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Houston-area man tests 'presumptive positive' for COVID-19 without travel or known exposure, state health officials say

Texas has had 21 confirmed or presumptive cases of COVID-19 as of Wednesday afternoon, state health officials said.
Credit: AP

A man in his 40s is the first "presumptive positive" COVID-19 case in Montgomery County outside Houston, officials said. 

County officials confirmed Wednesday the man has not traveled out of the state or country recently. Everyone he has been in close contact with is in self-quarantine.

If the case is confirmed by the Centers for Disease Control and Prevention, this could be the first community-spread case in the area.

“With the possibility of spread in one of our communities, now is the time to intensify our efforts to stop the spread of COVID-19 in all our communities,” said Dr. John Hellerstedt, the commissioner of the state health department. “Please continue to take personal preventive actions like washing your hands, disinfecting homes and businesses and staying home if you’re sick."

RELATED: What's a 'presumptive positive' coronavirus test?

The man is being treated at a local hospital and is isolated. The man's identity and where he is being treated has not been released.

Local officials announced Wednesday that the man had attended the Houston rodeo barbecue cook-off on Feb. 28, though he did not go to any of the concerts or other events. 

It is unclear if he was already showing signs of being sick at that time, authorities said.

Authorities also said Wednesday that Montgomery Independent School District would close early for spring break and that its campuses will undergo a "deep cleaning" during that time as a precaution. Classes are scheduled to resume March 23 following the end of spring break.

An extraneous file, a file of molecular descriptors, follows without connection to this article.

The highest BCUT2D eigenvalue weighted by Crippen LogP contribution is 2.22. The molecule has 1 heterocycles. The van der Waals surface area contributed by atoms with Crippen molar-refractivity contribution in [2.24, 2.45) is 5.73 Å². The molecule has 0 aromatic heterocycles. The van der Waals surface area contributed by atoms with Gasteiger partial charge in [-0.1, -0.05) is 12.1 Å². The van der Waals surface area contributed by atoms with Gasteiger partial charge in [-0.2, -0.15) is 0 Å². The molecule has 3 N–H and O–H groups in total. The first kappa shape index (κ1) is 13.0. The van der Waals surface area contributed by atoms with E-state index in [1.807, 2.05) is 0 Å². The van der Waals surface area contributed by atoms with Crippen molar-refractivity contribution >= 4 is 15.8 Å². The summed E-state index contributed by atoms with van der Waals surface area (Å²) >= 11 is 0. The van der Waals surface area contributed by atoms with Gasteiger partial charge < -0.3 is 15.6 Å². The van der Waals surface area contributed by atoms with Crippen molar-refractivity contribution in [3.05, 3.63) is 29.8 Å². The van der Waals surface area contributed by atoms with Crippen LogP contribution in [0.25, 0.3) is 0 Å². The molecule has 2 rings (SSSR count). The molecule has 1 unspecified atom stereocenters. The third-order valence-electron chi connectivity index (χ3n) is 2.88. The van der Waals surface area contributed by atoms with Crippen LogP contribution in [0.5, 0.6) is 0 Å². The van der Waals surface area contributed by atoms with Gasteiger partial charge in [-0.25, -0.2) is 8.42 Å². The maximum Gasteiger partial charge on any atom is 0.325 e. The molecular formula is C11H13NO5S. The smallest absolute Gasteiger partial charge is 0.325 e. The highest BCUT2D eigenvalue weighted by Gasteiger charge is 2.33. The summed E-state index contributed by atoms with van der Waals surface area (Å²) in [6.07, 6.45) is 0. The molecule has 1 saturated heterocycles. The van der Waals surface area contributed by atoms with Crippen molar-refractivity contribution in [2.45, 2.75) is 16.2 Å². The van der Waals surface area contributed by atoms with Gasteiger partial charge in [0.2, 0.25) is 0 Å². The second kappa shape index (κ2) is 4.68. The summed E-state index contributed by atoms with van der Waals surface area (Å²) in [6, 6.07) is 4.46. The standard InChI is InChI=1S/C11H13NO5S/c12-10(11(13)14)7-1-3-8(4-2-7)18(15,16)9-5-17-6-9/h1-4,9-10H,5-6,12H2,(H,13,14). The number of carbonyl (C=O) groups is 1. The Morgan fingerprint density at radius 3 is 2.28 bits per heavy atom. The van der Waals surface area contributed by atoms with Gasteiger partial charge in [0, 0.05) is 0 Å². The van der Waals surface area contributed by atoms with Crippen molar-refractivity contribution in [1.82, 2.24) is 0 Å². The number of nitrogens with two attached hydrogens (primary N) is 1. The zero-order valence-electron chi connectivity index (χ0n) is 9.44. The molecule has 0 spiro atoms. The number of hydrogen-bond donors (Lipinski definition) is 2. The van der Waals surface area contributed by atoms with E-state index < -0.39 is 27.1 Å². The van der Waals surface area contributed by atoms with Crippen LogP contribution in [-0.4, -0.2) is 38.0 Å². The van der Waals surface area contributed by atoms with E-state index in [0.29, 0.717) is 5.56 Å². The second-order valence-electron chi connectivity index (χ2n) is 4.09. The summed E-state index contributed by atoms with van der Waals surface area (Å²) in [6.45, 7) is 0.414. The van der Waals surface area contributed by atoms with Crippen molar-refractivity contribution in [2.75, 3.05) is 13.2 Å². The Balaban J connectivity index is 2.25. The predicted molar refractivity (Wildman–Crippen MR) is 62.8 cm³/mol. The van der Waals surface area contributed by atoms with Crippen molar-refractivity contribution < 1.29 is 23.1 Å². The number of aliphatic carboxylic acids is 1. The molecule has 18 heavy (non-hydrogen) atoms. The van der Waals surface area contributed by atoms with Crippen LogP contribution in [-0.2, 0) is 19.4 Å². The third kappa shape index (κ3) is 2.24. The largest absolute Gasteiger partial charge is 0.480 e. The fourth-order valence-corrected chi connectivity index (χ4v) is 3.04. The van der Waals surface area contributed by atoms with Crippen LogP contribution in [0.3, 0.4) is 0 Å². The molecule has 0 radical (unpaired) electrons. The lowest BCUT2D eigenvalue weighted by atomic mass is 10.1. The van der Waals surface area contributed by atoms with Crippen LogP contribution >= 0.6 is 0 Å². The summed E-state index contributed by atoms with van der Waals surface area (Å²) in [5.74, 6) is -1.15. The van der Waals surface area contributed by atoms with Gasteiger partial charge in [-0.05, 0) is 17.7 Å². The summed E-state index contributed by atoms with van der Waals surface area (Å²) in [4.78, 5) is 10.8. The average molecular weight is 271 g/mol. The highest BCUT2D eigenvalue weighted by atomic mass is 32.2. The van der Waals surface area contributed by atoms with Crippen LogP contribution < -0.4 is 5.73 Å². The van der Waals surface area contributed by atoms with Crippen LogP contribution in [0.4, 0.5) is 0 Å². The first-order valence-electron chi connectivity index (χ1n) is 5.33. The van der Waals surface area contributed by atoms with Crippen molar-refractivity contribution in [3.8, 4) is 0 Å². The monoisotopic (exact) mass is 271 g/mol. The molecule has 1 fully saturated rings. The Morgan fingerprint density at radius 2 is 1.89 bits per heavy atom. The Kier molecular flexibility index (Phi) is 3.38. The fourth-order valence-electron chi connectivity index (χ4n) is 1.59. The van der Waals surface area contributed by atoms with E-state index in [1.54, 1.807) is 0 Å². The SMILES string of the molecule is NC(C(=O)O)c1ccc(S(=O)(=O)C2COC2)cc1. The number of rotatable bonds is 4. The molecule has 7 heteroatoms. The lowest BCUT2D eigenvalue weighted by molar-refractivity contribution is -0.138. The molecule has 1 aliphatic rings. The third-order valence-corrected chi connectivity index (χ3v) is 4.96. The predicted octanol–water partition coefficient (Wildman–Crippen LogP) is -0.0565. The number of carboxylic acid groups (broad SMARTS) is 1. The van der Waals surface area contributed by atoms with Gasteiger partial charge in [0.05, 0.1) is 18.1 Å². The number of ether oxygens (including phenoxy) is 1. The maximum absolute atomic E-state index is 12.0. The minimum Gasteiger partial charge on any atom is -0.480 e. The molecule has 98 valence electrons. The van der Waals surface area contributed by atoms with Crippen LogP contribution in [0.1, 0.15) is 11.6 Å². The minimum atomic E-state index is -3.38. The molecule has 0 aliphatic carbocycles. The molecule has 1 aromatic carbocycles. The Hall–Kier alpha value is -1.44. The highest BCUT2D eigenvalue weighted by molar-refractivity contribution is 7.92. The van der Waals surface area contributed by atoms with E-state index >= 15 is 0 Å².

There are now at least 13 cases in the Houston area. Texas has had 21 confirmed or presumptive cases of COVID-19 as of Wednesday afternoon, state health officials said.

The "presumptive positive" test from Montgomery County has been submitted to the CDC for final confirmation.

“From the very start, the state of Texas has anticipated the possibility of community spread of COVID-19, and the proactive strategies we have in place were developed with this very scenario in mind,” said Gov. Greg Abbott in a news release. “State personnel are trained and equipped to respond to this situation, and are actively working to mitigate the impact of community spread."

Anyone who has traveled to a country that's on the CDC's restricted list is being asked to self-quarantine for 14 days upon their return to the United States.

Health officials are telling the public to take precautions to decrease the spread of the virus. Washing your hands and disinfecting surfaces in your house can help.

Click here for more information from the state health department.

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Health experts recommend taking the following preventative actions:

  • Avoid close contact with people who are sick.
  • Avoid touching your eyes, nose, and mouth.
  • Stay home when you are sick.
  • Cover your cough or sneeze with a tissue, then throw the tissue in the trash.
  • Clean and disinfect frequently touched objects and surfaces using a regular household cleaning spray or wipe.
  • Follow CDC’s recommendations for using a facemask.
  • Wash your hands often with soap and water for at least 20 seconds, especially after going to the bathroom; before eating; and after blowing your nose, coughing, or sneezing.
  • If soap and water are not readily available, use an alcohol-based hand sanitizer with at least 60% alcohol. Always wash hands with soap and water if hands are visibly dirty.
  • Consult CDC’s travel website for any travel advisories and steps to protect yourself if you plan to travel outside of the US

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